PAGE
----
Article | Northwest Passage

Part 3: Gory, Glorious, Uproarious—The British Admiralty's Quest for the Northwest Passage

Who led the most famous Northwest Passage expedition of them all? Why, Sir John Franklin, of course! The mystery of Franklin’s doomed expedition captivated attention for generations and launched droves of Arctic search parties. Learn more in the third installment of this four-part series.
Beechey island graves 2019

© Dennis Minty

Beechey Island, Nunavut

When the Napoleonic Wars concluded, Britannia ruled the waves. With the greatest navy in world history but no clue what to do with it, they sought geographic glory. In time, this obsession would lead Scott to die in Antarctica, Mallory to die on Everest, and Fawcett to die in the Amazon. But before that, the British Admiralty embarked on a quest to solve the Northwest Passage—sending Franklin to die in Arctic.

The quest didn’t start tragically. It launched in 1818 with John Ross, who made the first modern contact with the Inughuit of Greenland’s far north, but retreated from Lancaster Sound after encountering the apocryphal Croker Mountains. The next year the admiralty sent the less-timid William Edward Parry, who, crossing the sound, became the first European to enter the passage. Thanks to lucky weather, he nearly reached the Beaufort Sea.

Fort ross historical site

© Mark Edward Harris

The historic site of the Hudson's Bay Company trading post at Fort Ross, Nunavut, honours explorers John Ross and his nephew, James Clark Ross.

At the same time, John Franklin was leading his first of three journeys north. In 1819 he headed overland from Hudson Bay, hoping to trace Hearne’s route down the Coppermine River and then chart the Arctic shores. He filled in a bit of the map, but his men paid the price. Some starved to death. Some walked off into the bush. Some were murdered and surreptitiously eaten. One was executed. Franklin himself was days, maybe hours, from death when he was rescued by the Dene chief Akaitcho. The horror of it all made Franklin a legend.

Akaitcho and son illustration robert hood 1821

© Robert Hood

This 1821 illustration by Robert Hood depicts Dene chief Akaitcho with his son.

Fast-forward to 1845. By that time, thanks to another journey by Franklin and trips by other Britons, two things were clear. First, an ocean channel ran along the edge of the North American continent from the Beaufort Sea in the west to Boothia Felix in the east. Second, relatively open waters stretched through the Arctic islands from Baffin Bay southwest to Somerset Land. Was there a way through the middle? If yes, it was the Northwest Passage.

So out went Franklin for a third time, now old and fat but still beloved, on the most well-equipped, most ballyhooed polar expedition in history. His ships, of course, were the Erebus and Terror. His men—128 of them—included seasoned polar hands like Crozier and Gore. He had engines, steam heat, canned food, and cameras. Victory seemed certain. The months ticked by, then the years. No word.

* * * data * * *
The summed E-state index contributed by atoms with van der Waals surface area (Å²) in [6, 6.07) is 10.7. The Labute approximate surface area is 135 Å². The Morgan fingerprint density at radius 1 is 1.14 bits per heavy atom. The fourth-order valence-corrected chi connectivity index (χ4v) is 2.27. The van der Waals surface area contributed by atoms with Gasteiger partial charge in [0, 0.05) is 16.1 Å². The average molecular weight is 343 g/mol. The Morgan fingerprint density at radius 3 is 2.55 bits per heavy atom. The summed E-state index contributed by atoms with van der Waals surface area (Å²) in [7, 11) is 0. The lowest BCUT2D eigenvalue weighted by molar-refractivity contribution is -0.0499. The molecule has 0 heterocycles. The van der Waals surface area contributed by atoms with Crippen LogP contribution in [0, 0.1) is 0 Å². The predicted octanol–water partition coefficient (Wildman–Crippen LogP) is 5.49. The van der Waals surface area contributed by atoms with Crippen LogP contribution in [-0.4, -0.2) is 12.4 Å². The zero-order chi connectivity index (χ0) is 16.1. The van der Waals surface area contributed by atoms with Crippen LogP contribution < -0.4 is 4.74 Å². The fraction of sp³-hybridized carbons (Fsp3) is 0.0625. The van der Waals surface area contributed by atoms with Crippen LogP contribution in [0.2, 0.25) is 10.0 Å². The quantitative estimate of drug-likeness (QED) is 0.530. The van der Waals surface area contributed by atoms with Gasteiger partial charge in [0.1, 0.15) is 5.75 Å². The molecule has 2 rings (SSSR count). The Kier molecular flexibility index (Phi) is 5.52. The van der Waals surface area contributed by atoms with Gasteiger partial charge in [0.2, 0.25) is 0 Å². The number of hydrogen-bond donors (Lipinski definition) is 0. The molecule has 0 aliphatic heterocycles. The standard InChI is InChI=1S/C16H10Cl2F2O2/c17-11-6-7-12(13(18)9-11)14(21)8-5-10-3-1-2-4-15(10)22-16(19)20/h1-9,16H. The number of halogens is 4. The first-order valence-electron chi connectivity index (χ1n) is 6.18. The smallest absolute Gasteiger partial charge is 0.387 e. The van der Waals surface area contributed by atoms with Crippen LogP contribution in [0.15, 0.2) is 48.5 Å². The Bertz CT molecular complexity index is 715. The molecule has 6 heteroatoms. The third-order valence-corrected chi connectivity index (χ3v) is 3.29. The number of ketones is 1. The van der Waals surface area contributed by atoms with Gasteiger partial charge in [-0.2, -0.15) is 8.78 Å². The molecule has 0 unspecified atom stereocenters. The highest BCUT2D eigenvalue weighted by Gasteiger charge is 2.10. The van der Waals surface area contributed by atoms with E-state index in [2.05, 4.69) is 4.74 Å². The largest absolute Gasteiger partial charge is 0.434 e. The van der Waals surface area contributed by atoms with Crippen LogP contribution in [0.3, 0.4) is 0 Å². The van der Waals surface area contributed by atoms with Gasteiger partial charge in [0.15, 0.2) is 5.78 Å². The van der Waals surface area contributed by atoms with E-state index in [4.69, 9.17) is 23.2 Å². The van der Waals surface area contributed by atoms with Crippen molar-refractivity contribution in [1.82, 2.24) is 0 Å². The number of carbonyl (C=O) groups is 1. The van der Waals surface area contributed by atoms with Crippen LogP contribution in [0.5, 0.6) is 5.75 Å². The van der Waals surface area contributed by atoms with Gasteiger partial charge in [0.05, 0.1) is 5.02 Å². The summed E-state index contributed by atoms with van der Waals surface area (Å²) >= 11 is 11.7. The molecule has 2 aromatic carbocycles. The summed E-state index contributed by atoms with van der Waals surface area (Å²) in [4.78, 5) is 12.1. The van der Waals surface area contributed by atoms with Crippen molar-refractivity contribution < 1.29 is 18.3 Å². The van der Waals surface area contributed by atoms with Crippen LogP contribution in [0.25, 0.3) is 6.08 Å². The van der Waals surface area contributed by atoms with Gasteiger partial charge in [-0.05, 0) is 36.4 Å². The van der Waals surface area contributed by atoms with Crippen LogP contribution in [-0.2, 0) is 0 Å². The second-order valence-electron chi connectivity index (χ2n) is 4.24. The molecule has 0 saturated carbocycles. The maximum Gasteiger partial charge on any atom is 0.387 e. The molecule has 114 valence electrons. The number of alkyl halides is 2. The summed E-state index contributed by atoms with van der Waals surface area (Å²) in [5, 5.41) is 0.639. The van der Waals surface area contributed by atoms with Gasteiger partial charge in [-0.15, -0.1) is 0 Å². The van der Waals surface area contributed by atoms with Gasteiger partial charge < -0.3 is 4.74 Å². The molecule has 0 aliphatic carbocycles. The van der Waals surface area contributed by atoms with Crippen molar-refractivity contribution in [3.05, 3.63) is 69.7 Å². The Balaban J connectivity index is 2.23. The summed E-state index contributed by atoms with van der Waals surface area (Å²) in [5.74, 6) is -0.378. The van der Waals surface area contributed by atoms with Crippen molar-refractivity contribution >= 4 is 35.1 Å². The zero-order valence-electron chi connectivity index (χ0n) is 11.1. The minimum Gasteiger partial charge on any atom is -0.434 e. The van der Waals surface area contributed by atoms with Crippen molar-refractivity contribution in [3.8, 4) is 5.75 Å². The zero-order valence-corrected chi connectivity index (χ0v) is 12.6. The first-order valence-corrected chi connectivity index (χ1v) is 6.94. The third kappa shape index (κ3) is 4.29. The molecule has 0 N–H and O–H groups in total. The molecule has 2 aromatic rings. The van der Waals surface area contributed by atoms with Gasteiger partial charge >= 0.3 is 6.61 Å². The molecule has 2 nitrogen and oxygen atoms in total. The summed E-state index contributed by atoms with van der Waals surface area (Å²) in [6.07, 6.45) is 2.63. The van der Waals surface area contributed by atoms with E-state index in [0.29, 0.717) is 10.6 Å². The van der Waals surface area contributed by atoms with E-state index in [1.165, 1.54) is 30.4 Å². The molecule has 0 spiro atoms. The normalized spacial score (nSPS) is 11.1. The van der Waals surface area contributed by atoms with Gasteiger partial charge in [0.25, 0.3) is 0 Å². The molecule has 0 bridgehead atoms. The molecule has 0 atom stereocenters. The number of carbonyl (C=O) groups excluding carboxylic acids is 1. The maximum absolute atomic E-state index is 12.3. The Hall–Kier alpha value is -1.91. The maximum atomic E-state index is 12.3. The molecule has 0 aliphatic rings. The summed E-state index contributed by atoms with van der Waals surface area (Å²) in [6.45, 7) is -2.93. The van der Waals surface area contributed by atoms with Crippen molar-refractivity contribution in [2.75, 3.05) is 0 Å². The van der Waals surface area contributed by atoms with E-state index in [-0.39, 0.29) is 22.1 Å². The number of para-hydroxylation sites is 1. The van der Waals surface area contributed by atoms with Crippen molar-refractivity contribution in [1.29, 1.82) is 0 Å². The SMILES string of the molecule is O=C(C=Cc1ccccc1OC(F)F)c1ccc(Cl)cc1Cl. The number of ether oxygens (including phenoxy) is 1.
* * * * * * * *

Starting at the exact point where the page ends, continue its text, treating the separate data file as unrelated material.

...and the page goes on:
Hms erebus and terror illustration circa 1845 artist unknown

An illustration of the HMS Erebus and HMS Terror, circa 1845, artist unknown

In the late 1840s, the first search missions were launched. They all hunted in the wrong place. But it was in this manner, more than any other, that the Arctic map was completed. It was not until 1859 that Franklin’s fate became clear. According to Inuit testimony and a note found in a cairn, the ships had become locked in ice, during which time Franklin had died. His men embarked overland, marching south across King William Island. They fell one by one, the living eating the dead. None returned to the western world. The wrecks of both the ships were recently located. They are presently being searched for journals, photos, or other evidence that might flesh out the details of this grisliest of Arctic tragedies.

Archaeology team at wreck of the hms erebus national historic site

© Bunny Laden

The underwater archaeology team at work at the Wrecks of the HMS Erebus and HMS Terror National Historic Site

About the Author

Aaron Spitzer

Aaron Spitzer

Historian, Political Scientist, Journalist

For more than twenty years, Aaron has obsessively explored, studied, documented—and yammered about—the world’s polar places.

For a decade he ran Up Here, the journal of Canada’s north, which in 2010 was named the country’s best magazine. Before that, Aaron edited Canada’s northernmost paper (Nunatsiaq News), the world’s southernmost paper (Antarctic Sun), and the highest-circulation paper in the Alaskan “Bush” (Tundra Drums).

Aaron recently left Arctic journalism for Arctic academia. He earned a master’s degree in Northern Studies at the University of Alaska in 2015, and is now working on his Ph.D. at the University of Bergen, Norway, where he examines the opportunities and challenges of Indigenous governance in the circumpolar world.